By Joel Warner
By Michael Roberts
By Alan Prendergast
By Michael Roberts
By Michael Roberts
By Amber Taufen
By Patricia Calhoun
By William Breathes
McAteer and others began to suspect that one cause of the crime wave might be the psychological scars that soldiers had sustained during long and repeated tours in Iraq and Afghanistan. According to a 2008 report by the U.S. Department of Health and Human Services, between 14 and 25 percent of all veterans returning from these two combat theaters are dealing with psychological problems such as post-traumatic stress disorder and major depressive disorder. By comparison, 18 to 20 percent of Vietnam vets reportedly suffer from PTSD.
"We are saving the lives of kids who would have died in any other war, and now we are dealing with survivors who are catastrophically damaged," says Robert Alvarez, a former Marine who's now a psychotherapist working with the Army's Wounded Warrior program at Fort Carson.
In response to intense media scrutiny spurred by the Fort Carson murders, the Army released a report last summer that concluded there was a "possible association between increasing levels of combat exposure and risk for negative behavioral outcomes." It was the closest the military has ever come to acknowledging a link between battlefield trauma and soldier wrongdoing — but it did not suggest any concrete solutions.
Watch an interview with Nic Gray here.
Many of the Colorado Springs soldiers accused of wrongdoing have found themselves boxed in by both the Army and the criminal justice system. Active-duty soldiers convicted of crimes often receive less-than-honorable discharges, which means they can't access PTSD and other behavioral-health programs that the Army's been developing for its troops. Their discharge status also makes them ineligible — or leads them to believe they aren't eligible — for many Department of Veterans Affairs benefits and support programs.
These soldiers often turn to drugs and alcohol and commit additional crimes, according to McAteer. "It's a common theme," she says. "They have one criminal case, and then the next thing you know they have five cases, and their situation would get worse until there was nothing you could do to help them."
While looking for a way out of this Catch-22, McAteer and her colleagues learned of an experiment taking place in Buffalo, New York. In early 2008, a judge there had launched the country's first veterans' treatment court, loosely based on other specialized courts designed for people with drug addictions and mental illness. The court sounded like just what Colorado Springs needed — and there was even money available for it. In September 2008, Colorado received $2 million in federal funding for jail-diversion programs for individuals with trauma-related disorders, with a priority on programs for veterans.
For McAteer, using that money to create an El Paso County veterans court seemed like the perfect way to help soldiers turned criminals to turn around before it was too late. "My personal opinion is if you get involved with these cases early, I think we will see a reduction in recidivism," she says. "Maybe the next Kenny Eastridge never gets to where Kenny got."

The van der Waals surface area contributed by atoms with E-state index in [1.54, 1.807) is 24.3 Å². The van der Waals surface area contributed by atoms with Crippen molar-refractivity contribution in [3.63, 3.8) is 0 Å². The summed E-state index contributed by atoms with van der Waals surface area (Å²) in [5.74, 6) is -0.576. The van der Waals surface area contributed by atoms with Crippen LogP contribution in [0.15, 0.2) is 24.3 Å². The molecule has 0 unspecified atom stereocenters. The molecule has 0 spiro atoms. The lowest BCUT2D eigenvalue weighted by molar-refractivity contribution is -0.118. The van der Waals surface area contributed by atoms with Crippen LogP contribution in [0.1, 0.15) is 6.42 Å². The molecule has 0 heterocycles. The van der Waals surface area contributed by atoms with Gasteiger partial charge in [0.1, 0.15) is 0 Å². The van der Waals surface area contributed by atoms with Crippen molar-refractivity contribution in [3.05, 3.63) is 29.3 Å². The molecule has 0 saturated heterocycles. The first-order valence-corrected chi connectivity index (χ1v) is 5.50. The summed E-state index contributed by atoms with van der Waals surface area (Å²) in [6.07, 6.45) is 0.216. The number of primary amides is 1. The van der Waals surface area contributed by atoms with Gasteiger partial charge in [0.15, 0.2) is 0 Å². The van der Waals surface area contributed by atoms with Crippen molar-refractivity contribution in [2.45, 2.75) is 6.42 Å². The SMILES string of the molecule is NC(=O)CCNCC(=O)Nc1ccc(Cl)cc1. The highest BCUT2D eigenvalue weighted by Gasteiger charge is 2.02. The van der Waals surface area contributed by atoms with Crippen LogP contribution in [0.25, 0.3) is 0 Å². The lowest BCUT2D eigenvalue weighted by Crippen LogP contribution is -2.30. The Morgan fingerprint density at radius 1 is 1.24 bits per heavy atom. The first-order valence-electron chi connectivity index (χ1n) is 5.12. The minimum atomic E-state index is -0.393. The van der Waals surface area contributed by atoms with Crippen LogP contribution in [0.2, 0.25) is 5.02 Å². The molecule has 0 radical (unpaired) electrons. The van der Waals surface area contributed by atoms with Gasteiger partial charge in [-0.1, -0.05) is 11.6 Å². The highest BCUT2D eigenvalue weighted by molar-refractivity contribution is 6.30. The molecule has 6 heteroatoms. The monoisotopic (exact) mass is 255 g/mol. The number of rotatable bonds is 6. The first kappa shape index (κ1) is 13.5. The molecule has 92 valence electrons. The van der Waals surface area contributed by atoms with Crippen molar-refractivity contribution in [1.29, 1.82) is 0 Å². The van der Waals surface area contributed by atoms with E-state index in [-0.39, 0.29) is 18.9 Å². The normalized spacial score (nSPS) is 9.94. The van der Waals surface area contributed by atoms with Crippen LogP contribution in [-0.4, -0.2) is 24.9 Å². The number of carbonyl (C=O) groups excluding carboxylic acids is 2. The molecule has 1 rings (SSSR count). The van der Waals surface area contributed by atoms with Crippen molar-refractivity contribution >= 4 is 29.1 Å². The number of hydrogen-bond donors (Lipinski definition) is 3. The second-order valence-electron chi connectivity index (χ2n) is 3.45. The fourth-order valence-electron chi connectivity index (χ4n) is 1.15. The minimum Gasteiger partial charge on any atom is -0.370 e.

Before he wound up kicking in a door, Nic Gray had always lived his life as if he were following a very specific set of blueprints.
Plan A: Become a successful entrepreneur. Growing up in Oregon, Gray launched his first enterprise at the age of ten. He even had his own business card: "Nic's Mowing, Inc. — Be there in the 'Nic' of time!"
Plan B: Join the military. In 2004, watching the country's new wars unfold on television, Gray decided he'd join the military and accomplish three goals: serve in Iraq, make sergeant, and, when it was all over, leave with honors and get back to work on Plan A.
Achieving the first of these goals was relatively easy. When he enlisted later that year, the 24-year-old turned down a cushy intelligence job in order to get a better shot at the front lines, and sure enough, in September 2006, he shipped out for Camp Liberty, Baghdad. The second objective wasn't too tough, either. As a stickler for rules and order, Gray graduated at the top of his class in basic training and was promoted to sergeant at the first opportunity.
But as for returning to this country in one piece and getting back to Plan A? Partway through Gray's deployment in Iraq, at the height of the military's no-holds-barred "surge" campaign, that was looking much trickier.
Gray's unit, an armored battalion, was assigned to a security detail in Iraq, which meant providing protection for the convoys moving nightly through Baghdad as well as guarding outposts being built around the region. But one particular three-week assignment — protecting the construction of Combat Outpost Bushmaster in a particularly dangerous part of town — was so hairy that there was a security detail guarding the security detail. As Gray and his fellow soldiers rolled back and forth across the city, Bradley fighting vehicles and tanks rumbled alongside and Apache helicopters hovered overhead.
They weren't enough to secure the situation. Explosive devices turned several vehicles into scrap metal, and a sniper killed one of Gray's fellow soldiers, shooting him through the neck.
Night after night, sitting in the turret of an armored security vehicle as it made its way to and from the construction zone, Gray kept his eyes peeled. Trash cans, guardrails, gravel-filled dump trucks, disturbed patches of dirt on the ground, even animal carcasses — any of them could be hiding explosive devices capable of slicing through his vehicle's armor. He watched out for roofs and overpasses, perfect for snipers. And then there were the razor wires sometimes strung across the road, which were capable of decapitation and usually placed right at neck height for a gunner like him.